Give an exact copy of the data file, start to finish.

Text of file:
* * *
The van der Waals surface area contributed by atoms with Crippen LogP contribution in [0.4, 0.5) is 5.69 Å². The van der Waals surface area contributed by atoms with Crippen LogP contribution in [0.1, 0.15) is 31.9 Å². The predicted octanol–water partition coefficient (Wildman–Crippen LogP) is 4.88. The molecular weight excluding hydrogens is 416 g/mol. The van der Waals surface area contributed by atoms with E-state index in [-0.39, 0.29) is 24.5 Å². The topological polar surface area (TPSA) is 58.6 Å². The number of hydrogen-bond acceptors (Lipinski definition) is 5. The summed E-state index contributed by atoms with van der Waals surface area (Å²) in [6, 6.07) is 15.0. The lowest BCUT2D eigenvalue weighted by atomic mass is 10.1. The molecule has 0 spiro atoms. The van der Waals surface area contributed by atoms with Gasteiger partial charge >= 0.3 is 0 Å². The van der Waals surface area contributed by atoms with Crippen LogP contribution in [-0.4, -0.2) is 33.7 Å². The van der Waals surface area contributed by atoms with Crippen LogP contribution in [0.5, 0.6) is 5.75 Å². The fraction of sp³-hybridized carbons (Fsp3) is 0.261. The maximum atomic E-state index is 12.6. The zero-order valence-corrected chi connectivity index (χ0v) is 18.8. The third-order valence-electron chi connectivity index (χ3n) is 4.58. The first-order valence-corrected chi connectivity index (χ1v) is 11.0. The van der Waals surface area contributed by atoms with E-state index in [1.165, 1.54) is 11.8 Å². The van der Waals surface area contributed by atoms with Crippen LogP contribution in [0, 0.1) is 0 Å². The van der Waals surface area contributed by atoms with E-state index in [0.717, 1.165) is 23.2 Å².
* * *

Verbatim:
The van der Waals surface area contributed by atoms with Crippen LogP contribution in [0.4, 0.5) is 5.69 Å². The van der Waals surface area contributed by atoms with Crippen LogP contribution in [0.1, 0.15) is 31.9 Å². The predicted octanol–water partition coefficient (Wildman–Crippen LogP) is 4.88. The molecular weight excluding hydrogens is 416 g/mol. The van der Waals surface area contributed by atoms with E-state index in [-0.39, 0.29) is 24.5 Å². The topological polar surface area (TPSA) is 58.6 Å². The number of hydrogen-bond acceptors (Lipinski definition) is 5. The summed E-state index contributed by atoms with van der Waals surface area (Å²) in [6, 6.07) is 15.0. The lowest BCUT2D eigenvalue weighted by atomic mass is 10.1. The molecule has 0 spiro atoms. The van der Waals surface area contributed by atoms with Gasteiger partial charge >= 0.3 is 0 Å². The van der Waals surface area contributed by atoms with Crippen LogP contribution in [-0.4, -0.2) is 33.7 Å². The van der Waals surface area contributed by atoms with Crippen LogP contribution in [0.5, 0.6) is 5.75 Å². The fraction of sp³-hybridized carbons (Fsp3) is 0.261. The maximum atomic E-state index is 12.6. The zero-order valence-corrected chi connectivity index (χ0v) is 18.8. The third-order valence-electron chi connectivity index (χ3n) is 4.58. The first-order valence-corrected chi connectivity index (χ1v) is 11.0. The van der Waals surface area contributed by atoms with E-state index in [1.165, 1.54) is 11.8 Å². The van der Waals surface area contributed by atoms with Crippen LogP contribution in [0, 0.1) is 0 Å². The van der Waals surface area contributed by atoms with E-state index in [0.717, 1.165) is 23.2 Å².